Why is commenting such a bad thing to do? I think tennis is a pretty special activity -- I play it several hours a week and would be happy doing more -- if I could have a career commenting on tennis or coaching tennis, I think that'd be a pretty great way to spend my life. That's great for V and S that they have other interests, but I don't think "spending your life" on tennis is a waste of time -- I think it's a beautiful and fascinating sport, a totally valuable human activity. (It would be a bit ridiculous to be a fan and not feel that way!)

I think what's hard is when you've been the best in the world at something and you get to be the center of attention and then you just have to face daily life -- I'm sure that would be hard for anyone, and I'm sure it will be hard for Venus and Serena when their careers end and their fame diminishes. The world of celebrity is heady, but it doesn't last forever. I think V & S both seem like sensible girls, so I'm sure they'll manage, but I can't imagine it's easy.

patricio
May 25th, 2006, 05:08 PM
Jen... I miss you... but I think its time to move on now...

TeamUSA#1
May 25th, 2006, 05:36 PM
I actually find it quite sad. It's like she has no clue what to do with her life witout tennis.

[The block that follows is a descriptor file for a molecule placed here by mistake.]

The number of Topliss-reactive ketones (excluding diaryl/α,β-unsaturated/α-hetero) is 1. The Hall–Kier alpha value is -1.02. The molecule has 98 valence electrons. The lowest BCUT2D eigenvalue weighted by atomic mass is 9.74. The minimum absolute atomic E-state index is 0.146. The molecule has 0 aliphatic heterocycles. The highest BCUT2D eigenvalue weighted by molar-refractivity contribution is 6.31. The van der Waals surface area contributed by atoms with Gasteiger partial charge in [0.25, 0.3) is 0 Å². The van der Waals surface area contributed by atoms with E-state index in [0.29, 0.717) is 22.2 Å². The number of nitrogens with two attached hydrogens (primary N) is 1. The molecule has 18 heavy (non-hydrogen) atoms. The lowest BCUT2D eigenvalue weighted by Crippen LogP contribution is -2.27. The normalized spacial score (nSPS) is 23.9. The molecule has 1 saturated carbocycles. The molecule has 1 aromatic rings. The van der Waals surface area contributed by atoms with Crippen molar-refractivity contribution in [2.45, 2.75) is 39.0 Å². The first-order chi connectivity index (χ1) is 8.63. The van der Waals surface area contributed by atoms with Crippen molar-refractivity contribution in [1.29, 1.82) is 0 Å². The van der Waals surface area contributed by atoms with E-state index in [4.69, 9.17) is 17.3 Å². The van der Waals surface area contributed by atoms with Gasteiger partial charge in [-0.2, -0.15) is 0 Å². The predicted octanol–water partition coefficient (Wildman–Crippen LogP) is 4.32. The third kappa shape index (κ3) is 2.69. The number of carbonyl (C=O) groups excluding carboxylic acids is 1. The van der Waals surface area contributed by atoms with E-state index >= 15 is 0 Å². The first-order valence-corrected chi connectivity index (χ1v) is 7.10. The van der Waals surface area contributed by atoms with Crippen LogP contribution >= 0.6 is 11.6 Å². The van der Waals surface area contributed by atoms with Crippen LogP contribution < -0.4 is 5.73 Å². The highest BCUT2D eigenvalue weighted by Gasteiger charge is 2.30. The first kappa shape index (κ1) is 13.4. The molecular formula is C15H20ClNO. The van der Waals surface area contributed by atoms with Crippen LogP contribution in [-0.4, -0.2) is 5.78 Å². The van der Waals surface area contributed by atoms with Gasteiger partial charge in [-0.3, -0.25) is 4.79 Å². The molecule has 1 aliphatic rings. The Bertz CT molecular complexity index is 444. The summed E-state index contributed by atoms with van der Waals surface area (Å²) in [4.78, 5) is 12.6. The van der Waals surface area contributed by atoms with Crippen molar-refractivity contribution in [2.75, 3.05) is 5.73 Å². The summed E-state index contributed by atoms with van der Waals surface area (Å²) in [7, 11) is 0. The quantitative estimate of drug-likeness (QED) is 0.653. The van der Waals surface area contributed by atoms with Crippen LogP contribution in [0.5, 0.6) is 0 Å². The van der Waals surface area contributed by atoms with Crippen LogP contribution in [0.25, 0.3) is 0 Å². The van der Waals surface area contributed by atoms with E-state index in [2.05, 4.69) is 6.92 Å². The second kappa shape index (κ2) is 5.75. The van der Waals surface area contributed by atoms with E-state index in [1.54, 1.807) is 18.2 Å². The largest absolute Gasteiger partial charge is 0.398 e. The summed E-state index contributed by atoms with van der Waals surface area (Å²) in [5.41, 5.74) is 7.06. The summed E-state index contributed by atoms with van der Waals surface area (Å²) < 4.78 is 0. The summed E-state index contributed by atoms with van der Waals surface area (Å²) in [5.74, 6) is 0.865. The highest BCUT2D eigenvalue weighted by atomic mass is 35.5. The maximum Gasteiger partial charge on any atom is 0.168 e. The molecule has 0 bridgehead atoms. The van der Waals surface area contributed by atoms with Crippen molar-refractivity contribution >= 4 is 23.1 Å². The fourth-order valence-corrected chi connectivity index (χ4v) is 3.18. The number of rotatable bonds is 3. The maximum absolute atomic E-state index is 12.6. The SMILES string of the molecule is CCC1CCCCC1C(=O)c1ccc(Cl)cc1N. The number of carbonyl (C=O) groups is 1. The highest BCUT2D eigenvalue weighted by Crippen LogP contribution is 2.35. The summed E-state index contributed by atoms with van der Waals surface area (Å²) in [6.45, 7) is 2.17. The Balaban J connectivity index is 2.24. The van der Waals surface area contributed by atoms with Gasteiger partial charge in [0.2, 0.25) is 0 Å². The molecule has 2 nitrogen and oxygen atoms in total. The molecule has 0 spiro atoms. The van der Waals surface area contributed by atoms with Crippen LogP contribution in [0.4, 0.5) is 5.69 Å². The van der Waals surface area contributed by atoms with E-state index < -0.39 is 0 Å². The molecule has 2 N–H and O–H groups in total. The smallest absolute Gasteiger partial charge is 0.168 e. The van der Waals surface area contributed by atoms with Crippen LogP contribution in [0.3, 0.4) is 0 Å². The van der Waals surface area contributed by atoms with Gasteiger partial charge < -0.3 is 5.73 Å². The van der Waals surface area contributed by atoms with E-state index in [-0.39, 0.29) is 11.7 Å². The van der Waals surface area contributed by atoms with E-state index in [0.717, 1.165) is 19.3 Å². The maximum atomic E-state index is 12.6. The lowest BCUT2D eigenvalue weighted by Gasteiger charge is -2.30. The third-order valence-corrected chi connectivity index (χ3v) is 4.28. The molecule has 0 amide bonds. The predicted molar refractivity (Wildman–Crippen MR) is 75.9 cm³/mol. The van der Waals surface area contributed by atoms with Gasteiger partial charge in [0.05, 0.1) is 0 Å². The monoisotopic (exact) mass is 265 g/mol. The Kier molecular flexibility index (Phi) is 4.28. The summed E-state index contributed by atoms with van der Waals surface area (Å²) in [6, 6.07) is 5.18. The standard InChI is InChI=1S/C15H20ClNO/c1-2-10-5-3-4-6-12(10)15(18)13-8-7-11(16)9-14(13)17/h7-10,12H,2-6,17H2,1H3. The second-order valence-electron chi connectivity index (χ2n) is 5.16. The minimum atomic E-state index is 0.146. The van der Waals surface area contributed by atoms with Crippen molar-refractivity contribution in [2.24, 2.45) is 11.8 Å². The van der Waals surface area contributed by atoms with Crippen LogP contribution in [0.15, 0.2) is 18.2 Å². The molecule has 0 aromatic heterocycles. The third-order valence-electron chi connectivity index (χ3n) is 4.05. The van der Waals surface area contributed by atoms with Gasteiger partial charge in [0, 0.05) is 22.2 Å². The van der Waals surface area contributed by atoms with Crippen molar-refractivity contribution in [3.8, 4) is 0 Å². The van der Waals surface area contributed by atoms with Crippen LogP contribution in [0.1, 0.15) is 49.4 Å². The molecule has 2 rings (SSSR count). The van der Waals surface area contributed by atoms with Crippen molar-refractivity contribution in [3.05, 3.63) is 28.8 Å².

This is why I love Venus and Serena. They have alot to fall back on when tennis is over. Alot of these women make tennis their entire identity and it's not. They will always have a life after pro tennis.


Why is it that every damn post of yours is a way to slam another player and at the same time heap loads of gushing praise onto Venus and Serena :rolleyes:

This post is about Jenny, NOT THEM..... go to their fan forums for this crap....

TeamUSA#1
May 25th, 2006, 05:38 PM
but I don't think "spending your life" on tennis is a waste of time -- I think it's a beautiful and fascinating sport, a totally valuable human activity. (It would be a bit ridiculous to be a fan and not feel that way!)
.


SO TRUE!!!!!! :worship: :worship:

I hope that Jen can play again, and in her retirement, but if she cant, I hope she can find a way to put the pain behind her of not being able to play and then can be part of tennis in another way, wether it be through commentary, coaching, or opening an academy......

mn73
May 25th, 2006, 05:57 PM
Three Grand Slams, World No.1, Olympic Gold Medal and countless other achievements... us Jennifer fans are so proud to have cheered her on over the last sixteen years. It doesn't sound like she'll be back anytime soon, or even at all. We'll miss those edge of your seat classic matches with all the top players. It must be so tough to walk away from a sport which has occupied practically 25 years of your life, and it will take a period of adjustment. Get well soon and get together with Seles, Graf, Sabatini and Sanchez-Vicario and start the Women's Senior Tour!!!

We miss you Jen :bounce:

*abby*
May 25th, 2006, 06:53 PM
jenny was the reason i got into tennis and now it just doesnt seem as interesting without her
i really hope that this isnt the end for her but if it is then im so glad i got to meet her and tell her what i thought of her.
she is an amazing woman and she has done a lot for the game